SkillsShop offers advice for protecting property

By Tiffany Chubb

Staff Writer


In the cold, spacious room of S220 at Brookhaven College, student Kevin Hughes patiently waited for the presentation to begin. Hughes said he decided to attend the workshop to receive extra credit in his speech class, but ended up leaning more than he thought.

As Dr. Shirley Walker, professional counselor with Student Support Services at Brookhaven, unsuccessfully wrangled with the video component of the workshop, she began with two questions: “Who commits most campus crimes, and what is the best way to protect yourself from thefts of opportunity?”

Walker opened the discussion with cell phone safety, one part of the SkillsShop lecture, “Don’t Lose Your Stuff: Protecting Your Possessions and Identity.” One student said he had his phone taken.

Walker gave out a few tips for cell phone safety. She advised attendees to carry their phones with them whenever possible and make sure they are in a safe place whenever they leave them behind.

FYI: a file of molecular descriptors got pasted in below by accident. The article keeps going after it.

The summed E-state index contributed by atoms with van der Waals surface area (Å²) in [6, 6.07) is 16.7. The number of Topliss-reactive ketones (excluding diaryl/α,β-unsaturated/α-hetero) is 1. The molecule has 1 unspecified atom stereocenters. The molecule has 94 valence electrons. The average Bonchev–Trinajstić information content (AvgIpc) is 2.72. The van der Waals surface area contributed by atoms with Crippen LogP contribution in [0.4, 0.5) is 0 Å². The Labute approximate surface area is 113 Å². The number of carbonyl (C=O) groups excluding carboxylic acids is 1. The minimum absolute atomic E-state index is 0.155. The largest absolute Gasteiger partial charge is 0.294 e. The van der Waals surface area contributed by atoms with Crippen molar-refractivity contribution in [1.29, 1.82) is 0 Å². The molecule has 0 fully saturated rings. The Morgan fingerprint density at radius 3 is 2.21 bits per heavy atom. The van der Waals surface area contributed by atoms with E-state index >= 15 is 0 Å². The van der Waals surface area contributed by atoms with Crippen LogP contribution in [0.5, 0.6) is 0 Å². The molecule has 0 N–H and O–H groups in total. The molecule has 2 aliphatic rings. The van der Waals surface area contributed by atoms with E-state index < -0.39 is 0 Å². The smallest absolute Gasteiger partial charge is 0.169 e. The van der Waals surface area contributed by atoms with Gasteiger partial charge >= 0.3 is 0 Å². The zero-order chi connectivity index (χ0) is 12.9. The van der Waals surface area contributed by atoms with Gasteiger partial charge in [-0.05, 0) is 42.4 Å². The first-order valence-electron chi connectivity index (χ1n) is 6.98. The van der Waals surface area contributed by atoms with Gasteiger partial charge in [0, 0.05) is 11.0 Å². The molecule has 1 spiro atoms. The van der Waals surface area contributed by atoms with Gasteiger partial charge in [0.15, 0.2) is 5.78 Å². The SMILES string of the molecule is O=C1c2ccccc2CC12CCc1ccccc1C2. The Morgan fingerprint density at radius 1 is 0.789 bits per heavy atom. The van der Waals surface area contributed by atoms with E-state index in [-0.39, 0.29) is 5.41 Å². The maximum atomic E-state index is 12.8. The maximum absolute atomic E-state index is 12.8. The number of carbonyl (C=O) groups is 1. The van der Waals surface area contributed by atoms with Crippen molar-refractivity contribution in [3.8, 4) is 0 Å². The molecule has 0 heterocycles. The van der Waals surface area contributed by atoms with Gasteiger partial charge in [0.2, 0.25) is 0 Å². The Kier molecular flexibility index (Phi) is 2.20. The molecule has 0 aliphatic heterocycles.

Walker advised attendees never to allow someone unfamiliar to use their cell phones. She said if someone asks to borrow a phone, offer to make the call for them.

Walker said a popular trend for phone thieves is to say their phone died and ask to use someone else’s. When the phone is handed off, the thief will run away. Walker said: “If your phone is gone, report it to the carrier and the police. If your phone has GPS, it can be tracked.”

According to the open records daily crime log in the Brookhaven College Police Department, during the month of September, one theft was reported in C Building. Officer Jimmy Snyder said: “It was a plant that was taken. Most of what gets stolen is what you leave out.” Snyder said most crimes are committed by students and not by professional thieves. “They are crimes of opportunity,” he said.

Another tip Walker gave was to put one’s name on items. “Put your name in the margin or page 250 where thieves would not likely look. The first page can be ripped out,” Walker said.

Hughes said he knew most of the information presented, but learned that if a website states https://, that means it is secure. If it’s just http://, it is not.

Brookhaven student Karla Gonzalez, attending for English class credit, said she learned students are stealing books. She said she will be more careful with everything she has. She said she enjoyed the SkillsShop and will pass on what she has learned.